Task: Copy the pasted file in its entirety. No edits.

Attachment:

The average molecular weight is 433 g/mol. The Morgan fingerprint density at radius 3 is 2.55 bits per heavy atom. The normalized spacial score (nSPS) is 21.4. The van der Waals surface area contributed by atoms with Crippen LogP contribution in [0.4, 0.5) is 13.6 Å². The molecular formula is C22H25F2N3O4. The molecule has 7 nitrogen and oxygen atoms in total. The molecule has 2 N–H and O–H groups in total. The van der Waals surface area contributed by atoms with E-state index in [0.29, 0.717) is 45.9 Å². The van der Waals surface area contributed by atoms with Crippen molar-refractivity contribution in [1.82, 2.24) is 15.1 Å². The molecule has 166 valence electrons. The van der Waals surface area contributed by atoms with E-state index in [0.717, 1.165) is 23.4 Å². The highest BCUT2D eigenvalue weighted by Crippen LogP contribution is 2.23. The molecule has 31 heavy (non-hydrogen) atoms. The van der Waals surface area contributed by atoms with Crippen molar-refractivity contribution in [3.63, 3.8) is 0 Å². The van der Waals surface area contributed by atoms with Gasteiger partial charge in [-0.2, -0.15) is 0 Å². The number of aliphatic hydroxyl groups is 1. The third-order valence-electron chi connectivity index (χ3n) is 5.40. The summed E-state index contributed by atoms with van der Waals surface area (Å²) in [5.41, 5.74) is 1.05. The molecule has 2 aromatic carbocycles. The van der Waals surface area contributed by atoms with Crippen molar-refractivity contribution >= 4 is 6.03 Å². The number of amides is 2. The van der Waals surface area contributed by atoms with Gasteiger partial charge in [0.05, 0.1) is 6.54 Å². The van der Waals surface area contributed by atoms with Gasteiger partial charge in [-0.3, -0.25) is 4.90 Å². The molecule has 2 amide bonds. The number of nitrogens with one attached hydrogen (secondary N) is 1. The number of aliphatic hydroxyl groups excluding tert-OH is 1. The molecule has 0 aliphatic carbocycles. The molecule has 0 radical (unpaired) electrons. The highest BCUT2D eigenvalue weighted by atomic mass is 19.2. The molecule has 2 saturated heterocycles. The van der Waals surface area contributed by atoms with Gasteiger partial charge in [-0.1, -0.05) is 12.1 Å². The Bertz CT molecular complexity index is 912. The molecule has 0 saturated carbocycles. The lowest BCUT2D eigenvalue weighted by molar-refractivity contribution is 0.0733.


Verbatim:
The average molecular weight is 433 g/mol. The Morgan fingerprint density at radius 3 is 2.55 bits per heavy atom. The normalized spacial score (nSPS) is 21.4. The van der Waals surface area contributed by atoms with Crippen LogP contribution in [0.4, 0.5) is 13.6 Å². The molecular formula is C22H25F2N3O4. The molecule has 7 nitrogen and oxygen atoms in total. The molecule has 2 N–H and O–H groups in total. The van der Waals surface area contributed by atoms with E-state index in [0.29, 0.717) is 45.9 Å². The van der Waals surface area contributed by atoms with Crippen molar-refractivity contribution in [1.82, 2.24) is 15.1 Å². The molecule has 166 valence electrons. The van der Waals surface area contributed by atoms with E-state index in [0.717, 1.165) is 23.4 Å². The highest BCUT2D eigenvalue weighted by Crippen LogP contribution is 2.23. The molecule has 31 heavy (non-hydrogen) atoms. The van der Waals surface area contributed by atoms with Crippen molar-refractivity contribution in [3.63, 3.8) is 0 Å². The van der Waals surface area contributed by atoms with Gasteiger partial charge in [-0.2, -0.15) is 0 Å². The number of aliphatic hydroxyl groups is 1. The third-order valence-electron chi connectivity index (χ3n) is 5.40. The summed E-state index contributed by atoms with van der Waals surface area (Å²) in [5.41, 5.74) is 1.05. The molecule has 2 aromatic carbocycles. The van der Waals surface area contributed by atoms with Crippen molar-refractivity contribution >= 4 is 6.03 Å². The number of amides is 2. The van der Waals surface area contributed by atoms with Gasteiger partial charge in [0.05, 0.1) is 6.54 Å². The van der Waals surface area contributed by atoms with Gasteiger partial charge in [-0.3, -0.25) is 4.90 Å². The molecule has 2 amide bonds. The number of nitrogens with one attached hydrogen (secondary N) is 1. The number of aliphatic hydroxyl groups excluding tert-OH is 1. The molecule has 0 aliphatic carbocycles. The molecule has 0 radical (unpaired) electrons. The highest BCUT2D eigenvalue weighted by atomic mass is 19.2. The molecule has 2 saturated heterocycles. The van der Waals surface area contributed by atoms with Gasteiger partial charge in [-0.1, -0.05) is 12.1 Å². The Bertz CT molecular complexity index is 912. The molecule has 0 saturated carbocycles. The lowest BCUT2D eigenvalue weighted by molar-refractivity contribution is 0.0733.